In 2014, Mohammed Umaru fled his hometown, Bama community in Borno State, due to the insurgency that struck the Northeast of Nigeria. In the process, his two younger brothers and mother were abducted, and he also lost his means of livelihood to the insurgency.
With relative peace beginning to return to the region, Mohammed took the journey home to start afresh with the hope of being reunited with his mother and brothers. On return, he met other people from different tribes and backgrounds staying in one of the Internally Displaced Persons (IDP) camps set up by the government.
In the camps in Bama community, people of different tribes, origins and backgrounds are living together. With a lot of unknowns about each other’s cultures and way of life, tensions and misunderstandings have sparked frequently between both the host community members and the IDPs and within the IDP community itself, preventing groups from interacting and building mutual trust and respect. The volatile security situation remains a predominant concern, with the risk of outbreak, escalation, or recurrence of inter-community conflicts.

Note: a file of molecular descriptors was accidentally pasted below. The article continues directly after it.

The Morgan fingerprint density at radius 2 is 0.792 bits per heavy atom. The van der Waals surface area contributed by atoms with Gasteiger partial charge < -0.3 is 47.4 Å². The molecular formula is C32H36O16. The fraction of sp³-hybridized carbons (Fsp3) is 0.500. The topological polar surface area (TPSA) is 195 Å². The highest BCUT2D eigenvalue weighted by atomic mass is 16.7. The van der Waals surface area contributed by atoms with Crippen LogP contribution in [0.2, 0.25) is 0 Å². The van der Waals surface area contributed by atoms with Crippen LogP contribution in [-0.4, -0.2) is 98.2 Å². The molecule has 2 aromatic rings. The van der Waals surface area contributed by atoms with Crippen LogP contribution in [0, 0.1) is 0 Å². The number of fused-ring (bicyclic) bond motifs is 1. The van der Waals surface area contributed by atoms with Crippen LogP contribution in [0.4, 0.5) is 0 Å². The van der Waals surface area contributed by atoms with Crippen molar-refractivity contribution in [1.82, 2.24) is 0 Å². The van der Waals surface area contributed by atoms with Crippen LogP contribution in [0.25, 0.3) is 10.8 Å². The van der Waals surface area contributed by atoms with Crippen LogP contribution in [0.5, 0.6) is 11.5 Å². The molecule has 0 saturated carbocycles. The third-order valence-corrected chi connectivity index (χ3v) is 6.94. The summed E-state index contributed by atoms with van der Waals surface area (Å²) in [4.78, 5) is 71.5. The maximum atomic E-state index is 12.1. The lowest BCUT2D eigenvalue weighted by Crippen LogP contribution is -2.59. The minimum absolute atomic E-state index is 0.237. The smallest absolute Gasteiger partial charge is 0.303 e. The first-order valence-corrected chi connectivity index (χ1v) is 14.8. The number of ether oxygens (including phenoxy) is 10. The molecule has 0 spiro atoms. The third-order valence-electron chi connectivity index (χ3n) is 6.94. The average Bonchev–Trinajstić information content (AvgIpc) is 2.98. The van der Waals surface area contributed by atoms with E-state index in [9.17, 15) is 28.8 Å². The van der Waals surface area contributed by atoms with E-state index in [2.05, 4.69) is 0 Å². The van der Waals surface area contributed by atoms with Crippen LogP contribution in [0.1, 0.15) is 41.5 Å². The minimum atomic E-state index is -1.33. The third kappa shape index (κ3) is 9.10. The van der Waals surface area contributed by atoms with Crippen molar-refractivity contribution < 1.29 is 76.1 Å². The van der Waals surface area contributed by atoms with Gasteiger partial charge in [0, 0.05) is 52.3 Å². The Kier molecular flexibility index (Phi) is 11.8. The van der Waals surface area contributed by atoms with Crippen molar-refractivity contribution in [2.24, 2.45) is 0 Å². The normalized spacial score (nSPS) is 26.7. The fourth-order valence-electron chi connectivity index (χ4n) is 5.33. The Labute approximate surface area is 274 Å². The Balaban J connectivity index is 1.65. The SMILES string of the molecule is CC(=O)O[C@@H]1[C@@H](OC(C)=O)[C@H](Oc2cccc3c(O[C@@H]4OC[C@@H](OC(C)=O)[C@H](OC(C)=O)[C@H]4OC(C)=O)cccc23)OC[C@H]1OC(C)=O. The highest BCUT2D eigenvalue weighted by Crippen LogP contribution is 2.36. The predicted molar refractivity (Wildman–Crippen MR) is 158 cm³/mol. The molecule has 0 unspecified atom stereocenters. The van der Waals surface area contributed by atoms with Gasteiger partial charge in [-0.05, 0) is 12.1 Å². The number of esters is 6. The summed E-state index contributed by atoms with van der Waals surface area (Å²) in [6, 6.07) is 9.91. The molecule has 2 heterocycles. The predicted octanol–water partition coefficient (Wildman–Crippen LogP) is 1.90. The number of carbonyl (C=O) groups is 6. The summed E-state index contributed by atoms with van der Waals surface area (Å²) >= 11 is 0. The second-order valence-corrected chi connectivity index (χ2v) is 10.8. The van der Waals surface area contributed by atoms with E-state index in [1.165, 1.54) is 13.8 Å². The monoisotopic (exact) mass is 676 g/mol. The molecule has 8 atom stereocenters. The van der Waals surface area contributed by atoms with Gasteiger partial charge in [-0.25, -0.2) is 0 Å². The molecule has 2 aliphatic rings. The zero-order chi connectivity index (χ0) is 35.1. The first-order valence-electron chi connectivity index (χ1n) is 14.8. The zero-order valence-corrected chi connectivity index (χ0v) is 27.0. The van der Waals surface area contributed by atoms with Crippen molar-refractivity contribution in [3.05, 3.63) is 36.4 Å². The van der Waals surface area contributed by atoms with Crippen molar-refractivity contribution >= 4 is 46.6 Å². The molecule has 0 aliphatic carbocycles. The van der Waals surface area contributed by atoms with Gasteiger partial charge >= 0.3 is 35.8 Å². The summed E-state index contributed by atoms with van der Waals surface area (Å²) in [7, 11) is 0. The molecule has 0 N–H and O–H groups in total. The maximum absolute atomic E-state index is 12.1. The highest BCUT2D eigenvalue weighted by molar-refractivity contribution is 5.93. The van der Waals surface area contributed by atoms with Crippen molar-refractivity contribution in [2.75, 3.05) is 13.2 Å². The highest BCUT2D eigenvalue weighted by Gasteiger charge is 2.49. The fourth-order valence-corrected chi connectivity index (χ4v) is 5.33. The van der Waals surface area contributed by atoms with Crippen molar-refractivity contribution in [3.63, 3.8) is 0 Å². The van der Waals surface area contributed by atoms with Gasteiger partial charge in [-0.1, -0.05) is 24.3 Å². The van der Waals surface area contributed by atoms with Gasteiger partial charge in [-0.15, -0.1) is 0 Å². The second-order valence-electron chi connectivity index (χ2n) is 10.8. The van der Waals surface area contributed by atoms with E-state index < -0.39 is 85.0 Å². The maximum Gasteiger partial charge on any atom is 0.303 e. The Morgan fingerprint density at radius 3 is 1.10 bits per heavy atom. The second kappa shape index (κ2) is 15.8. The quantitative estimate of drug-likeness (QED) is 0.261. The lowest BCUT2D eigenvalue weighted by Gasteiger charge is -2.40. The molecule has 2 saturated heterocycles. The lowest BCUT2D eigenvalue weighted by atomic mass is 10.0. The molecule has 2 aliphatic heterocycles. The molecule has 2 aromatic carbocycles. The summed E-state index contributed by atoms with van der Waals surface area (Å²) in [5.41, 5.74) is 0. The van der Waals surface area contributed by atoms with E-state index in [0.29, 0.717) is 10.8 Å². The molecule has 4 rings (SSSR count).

In this context, UNDP under the Support to Reconciliation and Reintegration Project funded by European Union initiated a community led Peace through Sports Engagement in locations hit hardest by the insurgency. The aim of this engagement is to strengthen social engagement and rebuild intercommunal trust, which is foundational to community healing and peaceful co-existence.
“This Peace through Sports Programme came at the right time, football teams were formed, and each team consists of members of the host community and IDPs. We started a match tournament and it brought about trust and unity, because you must rely on your teammate for a good performance, so it made me to trust other people and relate well with them” Mohammed shared.
People from different communities also clash because they do not know how to relate to experiences that are different then theirs. At the community level, sport has been a tool used to encourage strong community bonds, promote social cohesion, and reduce crime rates. This programme also provides positive diversion for young people to express themselves and build pro-social, leadership, dialogue and conflict resolution skills. This is in alignment with the United Nations Resolution A/RES/73/24 of 2018 that recognizes sports as being critical to health and wellbeing but also having the power to change perceptions, prejudices, behaviours combat discrimination and defuse conflict.